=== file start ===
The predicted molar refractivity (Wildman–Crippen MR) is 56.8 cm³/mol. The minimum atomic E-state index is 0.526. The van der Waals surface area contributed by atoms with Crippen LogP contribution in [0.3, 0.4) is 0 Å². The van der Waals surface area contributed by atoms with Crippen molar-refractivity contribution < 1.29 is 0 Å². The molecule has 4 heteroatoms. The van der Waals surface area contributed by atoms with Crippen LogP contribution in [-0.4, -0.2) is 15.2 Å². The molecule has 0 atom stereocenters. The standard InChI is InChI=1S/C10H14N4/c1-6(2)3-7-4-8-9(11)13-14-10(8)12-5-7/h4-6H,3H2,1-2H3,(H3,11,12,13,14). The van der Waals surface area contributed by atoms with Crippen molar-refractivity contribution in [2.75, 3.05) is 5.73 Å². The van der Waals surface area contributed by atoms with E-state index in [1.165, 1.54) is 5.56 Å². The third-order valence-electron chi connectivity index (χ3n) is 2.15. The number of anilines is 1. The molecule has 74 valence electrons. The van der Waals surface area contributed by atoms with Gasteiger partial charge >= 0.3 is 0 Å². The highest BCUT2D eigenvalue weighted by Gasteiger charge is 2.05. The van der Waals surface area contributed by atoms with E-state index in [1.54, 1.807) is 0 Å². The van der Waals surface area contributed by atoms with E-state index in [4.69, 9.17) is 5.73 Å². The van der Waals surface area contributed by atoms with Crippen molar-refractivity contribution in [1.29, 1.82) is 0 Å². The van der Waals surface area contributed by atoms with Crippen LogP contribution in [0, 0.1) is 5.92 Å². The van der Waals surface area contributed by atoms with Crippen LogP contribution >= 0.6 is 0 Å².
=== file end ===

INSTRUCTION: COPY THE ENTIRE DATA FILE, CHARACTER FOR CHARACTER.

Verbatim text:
The predicted molar refractivity (Wildman–Crippen MR) is 56.8 cm³/mol. The minimum atomic E-state index is 0.526. The van der Waals surface area contributed by atoms with Crippen LogP contribution in [0.3, 0.4) is 0 Å². The van der Waals surface area contributed by atoms with Crippen molar-refractivity contribution < 1.29 is 0 Å². The molecule has 4 heteroatoms. The van der Waals surface area contributed by atoms with Crippen LogP contribution in [-0.4, -0.2) is 15.2 Å². The molecule has 0 atom stereocenters. The standard InChI is InChI=1S/C10H14N4/c1-6(2)3-7-4-8-9(11)13-14-10(8)12-5-7/h4-6H,3H2,1-2H3,(H3,11,12,13,14). The van der Waals surface area contributed by atoms with Crippen molar-refractivity contribution in [2.75, 3.05) is 5.73 Å². The van der Waals surface area contributed by atoms with E-state index in [1.165, 1.54) is 5.56 Å². The third-order valence-electron chi connectivity index (χ3n) is 2.15. The number of anilines is 1. The molecule has 74 valence electrons. The van der Waals surface area contributed by atoms with Gasteiger partial charge >= 0.3 is 0 Å². The highest BCUT2D eigenvalue weighted by Gasteiger charge is 2.05. The van der Waals surface area contributed by atoms with E-state index in [1.54, 1.807) is 0 Å². The van der Waals surface area contributed by atoms with E-state index in [4.69, 9.17) is 5.73 Å². The van der Waals surface area contributed by atoms with Crippen molar-refractivity contribution in [1.29, 1.82) is 0 Å². The van der Waals surface area contributed by atoms with Crippen LogP contribution in [0, 0.1) is 5.92 Å². The van der Waals surface area contributed by atoms with Crippen LogP contribution >= 0.6 is 0 Å².